|Publication number||US7423388 B2|
|Application number||US 11/355,130|
|Publication date||Sep 9, 2008|
|Filing date||Feb 15, 2006|
|Priority date||Feb 15, 2006|
|Also published as||CN101115341A, US20070188106|
|Publication number||11355130, 355130, US 7423388 B2, US 7423388B2, US-B2-7423388, US7423388 B2, US7423388B2|
|Original Assignee||Monolithic Power Systems, Inc.|
|Export Citation||BiBTeX, EndNote, RefMan|
|Patent Citations (7), Non-Patent Citations (1), Referenced by (1), Classifications (7), Legal Events (6)|
|External Links: USPTO, USPTO Assignment, Espacenet|
The present invention relates to the driving of fluorescent lamps, and more particularly, to methods and protection schemes for driving cold cathode fluorescent lamps (CCFL), external electrode fluorescent lamps (EEFL), and flat fluorescent lamps (FFL).
A CCFL (Cold Cathode Fluorescent Lamp) inverter with its switching frequency adapted to the resonant tank frequency produces a power conversion with high efficiency and provides reliable lamp striking and open lamp voltage regulation. In a variable frequency control method, the switch is always turned on when IL crosses zero, wherein IL is the resonant current of the transformer's primary winding. However, this design approach has certain disadvantages. It produces big variations of switching frequencies when input voltage, lamp current, or when liquid crystal display (LCD) panels are changed. If the frequency variation range becomes too wide, there is potential electric-magnetic interference (EMI) between the LCD panel and the CCFL inverter.
A CCFL inverter with a fixed frequency control method does not have the EMI problem. In this method, the switching turn-on time is regulated by a clock and the switching frequency is fixed by the designed parameters. However, there is no control of the phase relationship between supply voltage and resonant current, which may cause poor crest factor, poor lamp efficiency, start-up lamp current spiking, and open lamp voltage regulation.
Accordingly, improvements are needed to utilize the advantages of both the variable-frequency and fixed-frequency control methods.
Embodiments of a system and methods that control a full-bridge inverter are described in detail herein. In the following description, some specific details, such as example circuits and example values for these circuit components, are included to provide a thorough understanding of embodiments of the invention. One skilled in relevant art will recognize, however, that the invention can be practiced without one or more specific details, or with other methods, components, materials, etc.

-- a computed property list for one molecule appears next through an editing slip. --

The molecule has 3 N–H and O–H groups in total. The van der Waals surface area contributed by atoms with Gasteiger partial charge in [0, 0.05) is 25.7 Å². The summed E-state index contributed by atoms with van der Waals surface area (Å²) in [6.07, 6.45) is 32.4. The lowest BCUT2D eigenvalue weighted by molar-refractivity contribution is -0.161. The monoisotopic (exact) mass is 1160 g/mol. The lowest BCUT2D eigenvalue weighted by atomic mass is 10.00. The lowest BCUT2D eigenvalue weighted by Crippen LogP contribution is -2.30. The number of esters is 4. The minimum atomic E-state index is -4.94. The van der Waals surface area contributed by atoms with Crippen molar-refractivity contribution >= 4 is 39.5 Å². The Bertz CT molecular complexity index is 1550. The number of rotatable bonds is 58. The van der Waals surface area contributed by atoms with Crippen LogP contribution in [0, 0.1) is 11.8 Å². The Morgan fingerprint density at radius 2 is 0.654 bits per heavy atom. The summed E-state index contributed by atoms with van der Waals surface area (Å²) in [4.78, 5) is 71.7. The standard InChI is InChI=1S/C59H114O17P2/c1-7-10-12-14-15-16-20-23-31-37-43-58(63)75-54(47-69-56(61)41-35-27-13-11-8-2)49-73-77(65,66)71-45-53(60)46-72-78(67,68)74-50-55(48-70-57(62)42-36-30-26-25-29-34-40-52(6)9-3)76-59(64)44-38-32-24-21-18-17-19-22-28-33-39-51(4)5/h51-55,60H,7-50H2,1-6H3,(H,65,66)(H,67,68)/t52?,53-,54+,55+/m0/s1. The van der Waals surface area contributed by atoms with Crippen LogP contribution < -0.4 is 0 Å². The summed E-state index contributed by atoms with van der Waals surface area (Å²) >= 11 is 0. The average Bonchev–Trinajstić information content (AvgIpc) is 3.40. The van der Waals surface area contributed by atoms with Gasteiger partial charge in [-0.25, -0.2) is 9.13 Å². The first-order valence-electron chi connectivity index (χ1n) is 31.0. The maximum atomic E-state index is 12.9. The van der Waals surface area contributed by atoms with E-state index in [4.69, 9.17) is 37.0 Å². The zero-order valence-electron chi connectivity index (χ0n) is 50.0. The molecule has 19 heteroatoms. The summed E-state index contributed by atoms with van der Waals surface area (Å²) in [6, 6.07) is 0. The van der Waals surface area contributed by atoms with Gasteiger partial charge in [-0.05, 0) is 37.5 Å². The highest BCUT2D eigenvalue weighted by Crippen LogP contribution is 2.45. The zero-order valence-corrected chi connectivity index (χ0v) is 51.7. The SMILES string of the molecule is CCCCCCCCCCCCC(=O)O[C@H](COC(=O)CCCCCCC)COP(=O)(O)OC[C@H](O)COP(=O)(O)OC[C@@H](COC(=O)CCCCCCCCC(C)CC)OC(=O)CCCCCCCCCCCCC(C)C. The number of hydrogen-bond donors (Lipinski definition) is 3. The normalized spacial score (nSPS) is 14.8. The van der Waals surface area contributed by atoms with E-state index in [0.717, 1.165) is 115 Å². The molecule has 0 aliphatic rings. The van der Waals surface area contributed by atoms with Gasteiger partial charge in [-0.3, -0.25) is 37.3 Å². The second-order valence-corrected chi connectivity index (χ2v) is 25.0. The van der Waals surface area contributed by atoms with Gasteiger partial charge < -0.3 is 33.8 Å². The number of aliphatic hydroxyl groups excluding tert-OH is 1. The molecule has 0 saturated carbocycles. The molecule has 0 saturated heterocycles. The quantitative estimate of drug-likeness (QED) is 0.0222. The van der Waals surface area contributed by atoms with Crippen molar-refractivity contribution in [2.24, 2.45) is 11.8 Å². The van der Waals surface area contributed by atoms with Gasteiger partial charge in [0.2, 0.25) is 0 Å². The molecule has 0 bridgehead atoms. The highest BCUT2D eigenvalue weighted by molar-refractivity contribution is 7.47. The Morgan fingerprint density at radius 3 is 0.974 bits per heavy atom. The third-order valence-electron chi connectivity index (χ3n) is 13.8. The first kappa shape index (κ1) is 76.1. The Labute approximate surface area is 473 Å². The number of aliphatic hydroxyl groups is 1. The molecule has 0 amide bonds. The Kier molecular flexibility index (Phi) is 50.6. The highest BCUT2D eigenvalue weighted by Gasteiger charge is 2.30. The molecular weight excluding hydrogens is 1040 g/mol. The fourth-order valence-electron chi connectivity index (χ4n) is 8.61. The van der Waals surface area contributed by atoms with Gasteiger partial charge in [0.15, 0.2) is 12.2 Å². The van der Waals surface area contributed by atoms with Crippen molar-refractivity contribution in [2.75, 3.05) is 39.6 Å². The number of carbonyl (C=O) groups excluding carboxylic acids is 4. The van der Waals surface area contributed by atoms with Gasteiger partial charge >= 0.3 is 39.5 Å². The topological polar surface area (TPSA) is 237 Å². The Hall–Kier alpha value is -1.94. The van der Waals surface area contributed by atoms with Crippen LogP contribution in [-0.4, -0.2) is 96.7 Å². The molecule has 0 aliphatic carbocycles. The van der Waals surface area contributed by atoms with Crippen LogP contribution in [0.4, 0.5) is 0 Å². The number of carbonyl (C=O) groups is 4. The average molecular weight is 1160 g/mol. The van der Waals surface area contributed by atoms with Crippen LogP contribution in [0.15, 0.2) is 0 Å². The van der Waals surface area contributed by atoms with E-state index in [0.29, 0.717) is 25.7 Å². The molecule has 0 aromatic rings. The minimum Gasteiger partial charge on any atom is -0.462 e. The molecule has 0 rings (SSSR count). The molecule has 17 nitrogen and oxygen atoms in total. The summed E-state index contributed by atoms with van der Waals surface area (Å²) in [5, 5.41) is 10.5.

The following embodiments and aspects are illustrated in conjunction with systems, circuits, and methods that are meant to be exemplary and illustrative. In various embodiments, the above problem has been reduced or eliminated, while other embodiments are directed to other improvements.
The present invention relates to circuits and methods of controlling the operating frequency of a full-bridge inverter that includes a resonant tank. Proposed circuits can generate a zero-crossing signal of IL, generate a user programmed oscillating signal, and determine the operating frequency of the inverter to achieve good crest factor, high lamp efficiency, and reliable lamp striking.
If the resonant tank frequency fres-lkg is below the user programmed frequency fset, f0 equals the user programmed frequency fset and discharge lamps are driven at fset. If the resonant tank frequency fres-lkg is above the user programmed frequency fset, the operating frequency is synchronized with fres-lkg. However, the operating frequency can only be synchronized UP if fset is below fres-lkg and cannot be synchronized DOWN if fset is above fres-lkg. As indicated in
The present invention allows discharge lamps to operate in three different frequency modes.
Mode 1: Resonant Frequency Mode
Mode 1 is illustrated in
Mode 2: Hybrid Frequency Mode
Mode 2 is illustrated in
Mode 3: Fixed Frequency Mode
Mode 3 is illustrated in
An example of the embodiments of the present invention is illustrated in a full-bridge inverter of